“All toil together and all rest together.”
Toiling together and resting together are two things we crave. These are the two main kinds of activity nature provides to join us with those we love. In these we enact our relationships and experience the choicest joys.
This time of year offers unique opportunity to think about and to enact toil and rest. But especially rest. Our celebration of holy days calls for some intense work precisely because our celebration should offer intense rest.
Intense rest. The notion entices. It is a masterpiece, the fruit of a crafting. Intense rest happens only if we make it happen. Work is required, to ready our souls and open a space. Intense rest is more of a resting-in than a resting-from; it is leisure in the rich sense. It is most deeply rejuvenating because it is doing what is most life-giving.
Our problem is not too much activity. The problem is not enough of the right activity: the kind that gives energy rather than consumes it.
What will it look like? How do we know what to aim for?
Having experienced intense rest before will be a great help; indeed, it is the surest way to know what we are seeking. But regardless, there is something in all of us reaching out for it. So we stand a chance of recognizing it—more to the extent that we really want to recognize it—when we see it, and feel it.
Here are three things we can look for and cultivate in our time together with loved ones this year:
1. activities that turn our attention to enduring realities, as opposed to current events and issues.
There is a time for discussing current events and the challenges of our day. And there is a time to stop, and turn to things of more enduring significance. A particular vice of our current context is to lose sight of enduring goods in an over-wrought, if understandable, anxiety about such goods as health and wealth. Focus on the higher does not compromise lower things; it strengthens them.
For example: read or tell stories of men and women of heroic or even ‘normal’ upright character. Such an activity can capture the imagination, feed the mind, and move the heart, all while joining spirits. Try Dickens’s A Christmas Carol this year.
2. activities that encourage being over appearing; and presence over communication.
The nearly constant expectation of our life being aired for consumption is debilitating and deforming. We need to experience life as a being rather than an appearing to others. This allows us to be present to those in our physical—which means real—presence. Who we actually are and whom we are actually with, now in the flesh: these can be prioritized.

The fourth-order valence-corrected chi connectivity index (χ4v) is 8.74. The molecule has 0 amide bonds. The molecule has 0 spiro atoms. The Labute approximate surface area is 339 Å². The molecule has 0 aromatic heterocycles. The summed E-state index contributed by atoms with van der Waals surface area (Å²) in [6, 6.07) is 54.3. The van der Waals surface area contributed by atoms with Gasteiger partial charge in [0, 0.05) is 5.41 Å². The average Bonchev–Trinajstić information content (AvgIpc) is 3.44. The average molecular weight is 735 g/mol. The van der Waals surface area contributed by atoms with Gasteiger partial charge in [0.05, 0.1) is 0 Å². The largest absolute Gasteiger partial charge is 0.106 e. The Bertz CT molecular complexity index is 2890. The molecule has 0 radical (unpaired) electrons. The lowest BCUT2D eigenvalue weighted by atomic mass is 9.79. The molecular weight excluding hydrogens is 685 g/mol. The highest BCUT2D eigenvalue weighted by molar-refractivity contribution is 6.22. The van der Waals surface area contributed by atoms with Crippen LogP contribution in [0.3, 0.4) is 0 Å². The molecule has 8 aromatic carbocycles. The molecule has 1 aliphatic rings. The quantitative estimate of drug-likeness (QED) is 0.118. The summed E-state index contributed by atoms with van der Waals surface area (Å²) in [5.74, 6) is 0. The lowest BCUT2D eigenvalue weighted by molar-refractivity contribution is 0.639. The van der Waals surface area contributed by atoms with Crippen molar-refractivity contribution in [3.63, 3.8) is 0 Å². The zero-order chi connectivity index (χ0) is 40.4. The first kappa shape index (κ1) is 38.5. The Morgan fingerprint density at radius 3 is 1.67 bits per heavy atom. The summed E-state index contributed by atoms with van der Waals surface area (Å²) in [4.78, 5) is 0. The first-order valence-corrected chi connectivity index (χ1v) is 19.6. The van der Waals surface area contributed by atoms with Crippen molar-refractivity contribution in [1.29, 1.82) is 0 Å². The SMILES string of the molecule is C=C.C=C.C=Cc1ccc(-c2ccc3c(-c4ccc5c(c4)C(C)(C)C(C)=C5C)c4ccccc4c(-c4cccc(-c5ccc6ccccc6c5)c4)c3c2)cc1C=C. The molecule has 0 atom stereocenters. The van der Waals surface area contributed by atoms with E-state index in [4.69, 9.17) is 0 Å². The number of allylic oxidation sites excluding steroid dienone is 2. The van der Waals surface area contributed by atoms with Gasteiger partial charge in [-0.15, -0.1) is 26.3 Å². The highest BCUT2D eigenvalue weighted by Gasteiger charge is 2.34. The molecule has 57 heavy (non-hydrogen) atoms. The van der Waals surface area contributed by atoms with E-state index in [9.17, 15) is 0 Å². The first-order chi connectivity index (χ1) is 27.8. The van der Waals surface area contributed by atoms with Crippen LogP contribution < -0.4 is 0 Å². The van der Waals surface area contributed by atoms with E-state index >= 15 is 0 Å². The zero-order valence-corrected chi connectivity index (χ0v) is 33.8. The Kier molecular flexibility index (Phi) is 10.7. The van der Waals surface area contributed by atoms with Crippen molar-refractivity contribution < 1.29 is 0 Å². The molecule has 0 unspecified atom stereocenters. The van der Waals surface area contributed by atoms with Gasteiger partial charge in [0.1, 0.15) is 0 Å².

For example: carve out a time and space with no photographic or audio recording, and no interruption for communication or ‘sharing’ with anyone not bodily present. This already is to nurture and call out the inner, more authentic self. It also gives a safer space to be vulnerable.
We can take pictures and share; but we need to discern how to do so without undermining what is more important: resting in the here and now. Intensely.
3. activities that encounter the truly beautiful.
Beauty is in some sense in the eye of the beholder. But it is first in the truly beautiful itself. And it is the human privilege to seek it out and revel in it. Together. This is not escapism. Rather, it is to step out from the empire of the utilitarian, banal, or ugly to the freedom of the things for which we were made.
For example: listen to beautiful music; sing beautiful carols; recite poetry together; read passages of great literature; go into the great outdoors. Beauty both natural and man-made is food for the soul, a feast fit for men.
For many of us there is no season in the calendar so fit for such activities as the weeks upcoming. We can make it happen: around the table, the hearth, or the Christmas tree; in the kitchen, the concert hall, or the great outdoors; in the coziness of home or the splendor of church. The possibility, nay the reality of intense rest beckons.
~ ~ ~
To delve more into the nature of leisure, see this series of my super short videos. Clarify your concepts of leisure, work, and amusement.
Watch one at a time, or all together. And share them. Concepts Made Clear.
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Husband, father, and professor of Philosophy. LifeCraft springs from one conviction: there is an ancient wisdom about how to live the good life in our homes, with our families; and it is worth our time to hearken to it. Let’s rediscover it together. Learn more.